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We have advanced technology, but has humanity become more compassionate?

  1. Storytellersrus profile image79
    Storytellersrusposted 6 years ago

    We have advanced technology, but has humanity become more compassionate?

    Do we (humanity) have more heart?  How have our institutions evolved?  Have spiritual leaders made a qualitative difference in our relationships?  Are we more centered than counterparts in earlier centuries?  What is your overall impression of man's advancement, over the centuries?  Please flesh out your argument with examples that back up your conclusion.


  2. brages07 profile image59
    brages07posted 6 years ago

    It's a tough call.  During the Industrial Revolution, the increase in technology seemed to decrease employers' compassion for their workers, with long hours, low pay, child labor and unsafe working conditions.  On the other hand, these conditions still exist, they have just moved to Asia.  People also seem less compassionate toward one another.  I wonder if anyone would yell, "Let them die!" in reference to someone without health insurance even 30 years ago.  It seems that somewhere along the line we as a country forgot the difference between being tough and hardworking and being a sociopath.

  3. formosangirl profile image82
    formosangirlposted 6 years ago

    I would say "yes." I belong to a world Buddhist organization called Soka Gakkai International, a non-Governmental organization within the United Nations, where there are 12 million practicing Nichiren Daishonin's Buddhism. Our premise is about compassion for humanity. We help ourselves and others and both goals help change our karma. President Ikeda has changed the world by making his annual peace proposals, and many of his ideas have been adopted. For example, SGI is involved in awareness-raising and public education focusing on peace, disarmament, human rights and sustainable development. The organization came up with Victory over Violence due to the tragic killings at Columbine High School shootings that occurred on April 20, 1999. With technology and the internet, we have websites full of reading materials so that nobody really needs to buy any books if they don't want to. All of Nichiren Daishonin's writings are online for free, but one can purchase them all at the centers' bookstores. Because this practice is based on actually proof, it is encouraging to see efforts made through out the world regarding individual changes called "human revolutions" versus world changes. President Ikeda has been a person with over 300 honorary degrees and he has created dialogues with controversial leaders and countries in order to forge ahead and improve humanity. In the mid90s I went to London. Before I went, I asked my friends to contact their friends. I had great insight into a Londoner's life and Buddhist practice that I would never have received if I were an average tourist, particularly from a country full of people who meet one another at pubs rather than people's homes.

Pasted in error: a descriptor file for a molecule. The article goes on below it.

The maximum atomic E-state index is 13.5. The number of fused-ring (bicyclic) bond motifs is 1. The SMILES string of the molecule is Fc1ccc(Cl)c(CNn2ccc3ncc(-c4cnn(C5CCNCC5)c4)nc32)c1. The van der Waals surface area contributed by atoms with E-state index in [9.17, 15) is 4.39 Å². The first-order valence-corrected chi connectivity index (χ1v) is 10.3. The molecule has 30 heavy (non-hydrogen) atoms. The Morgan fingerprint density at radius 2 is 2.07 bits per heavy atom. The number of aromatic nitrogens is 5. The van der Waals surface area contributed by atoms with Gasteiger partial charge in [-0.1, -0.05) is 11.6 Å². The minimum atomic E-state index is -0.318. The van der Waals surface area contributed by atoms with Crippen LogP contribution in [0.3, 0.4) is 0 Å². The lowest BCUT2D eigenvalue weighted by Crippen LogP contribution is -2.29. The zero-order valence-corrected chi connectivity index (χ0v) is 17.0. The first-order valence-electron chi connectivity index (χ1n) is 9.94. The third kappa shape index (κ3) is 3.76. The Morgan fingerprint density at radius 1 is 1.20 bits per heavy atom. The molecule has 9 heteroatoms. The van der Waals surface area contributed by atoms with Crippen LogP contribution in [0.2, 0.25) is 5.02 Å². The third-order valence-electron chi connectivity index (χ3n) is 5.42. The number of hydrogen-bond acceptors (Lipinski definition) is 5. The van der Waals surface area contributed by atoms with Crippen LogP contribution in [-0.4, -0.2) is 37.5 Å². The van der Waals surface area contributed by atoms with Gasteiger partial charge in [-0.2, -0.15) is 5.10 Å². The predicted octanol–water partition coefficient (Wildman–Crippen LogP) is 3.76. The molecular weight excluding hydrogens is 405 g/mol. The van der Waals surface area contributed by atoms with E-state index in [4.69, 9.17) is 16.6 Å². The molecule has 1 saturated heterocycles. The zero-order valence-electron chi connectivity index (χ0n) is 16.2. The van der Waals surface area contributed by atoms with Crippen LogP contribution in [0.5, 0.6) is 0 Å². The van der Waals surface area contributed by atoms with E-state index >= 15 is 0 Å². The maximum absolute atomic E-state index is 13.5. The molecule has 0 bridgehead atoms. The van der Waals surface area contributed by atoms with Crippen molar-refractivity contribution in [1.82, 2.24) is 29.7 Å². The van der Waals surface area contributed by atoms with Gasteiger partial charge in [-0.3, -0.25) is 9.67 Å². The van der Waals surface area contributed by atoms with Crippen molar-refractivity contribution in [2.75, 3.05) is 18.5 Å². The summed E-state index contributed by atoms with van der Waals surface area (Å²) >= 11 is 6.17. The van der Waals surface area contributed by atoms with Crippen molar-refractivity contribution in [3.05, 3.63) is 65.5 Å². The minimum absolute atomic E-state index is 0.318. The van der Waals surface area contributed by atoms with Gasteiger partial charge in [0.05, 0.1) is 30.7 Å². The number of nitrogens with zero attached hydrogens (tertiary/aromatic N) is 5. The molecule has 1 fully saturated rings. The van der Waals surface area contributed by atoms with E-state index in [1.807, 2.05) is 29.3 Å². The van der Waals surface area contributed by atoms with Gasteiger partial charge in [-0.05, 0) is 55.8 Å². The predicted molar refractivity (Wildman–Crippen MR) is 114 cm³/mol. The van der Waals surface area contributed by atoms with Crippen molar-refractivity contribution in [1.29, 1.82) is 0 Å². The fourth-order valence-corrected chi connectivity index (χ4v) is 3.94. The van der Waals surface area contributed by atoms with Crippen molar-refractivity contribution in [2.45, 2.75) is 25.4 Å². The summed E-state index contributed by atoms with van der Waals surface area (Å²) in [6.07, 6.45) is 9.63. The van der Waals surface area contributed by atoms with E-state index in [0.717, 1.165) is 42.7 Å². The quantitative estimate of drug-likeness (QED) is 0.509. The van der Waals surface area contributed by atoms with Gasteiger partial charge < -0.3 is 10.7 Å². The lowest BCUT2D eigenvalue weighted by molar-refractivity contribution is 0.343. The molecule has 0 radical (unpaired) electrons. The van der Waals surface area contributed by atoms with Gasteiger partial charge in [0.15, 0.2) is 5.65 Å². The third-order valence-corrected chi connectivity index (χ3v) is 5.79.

I cannot say for other organizations, but from what I see on CNN heroes, there are many organizations that are helping humanities in all sorts of ways.

  4. NiaLee profile image61
    NiaLeeposted 6 years ago

    No, we become slaves of technology because so focused and so needy of it. Our fellow human beings become commodities or means to get to more money or more materialistic things. I know, not everybody is like that but when you notice that kind of behavior for years in your own family and entourage, you realize you need to move on and make sure you never become so inhibited.
    Technology also allows people to reach information and people who can help them become more conscious and peaceful beings...in that technology is there.
    We have to remember to keep the control, be the master of our lives...nothing and nobody else, let us shape the technology we use not the contrary.

  5. profile image0
    Old Empresarioposted 6 years ago

    Every nation is different. The US population is slipping into a cultural and social dark age where literacy, the humanities, and self-actualization are going extinct. These disciplines are being replaced by frivilous values that bring physical and emotional gratification, but that do nothing to develop the mind. Consumer technology represents a good portion of these things. As a result, people generally stop caring about others because they don't know anything and don't understanding anything other than what they want for themselves.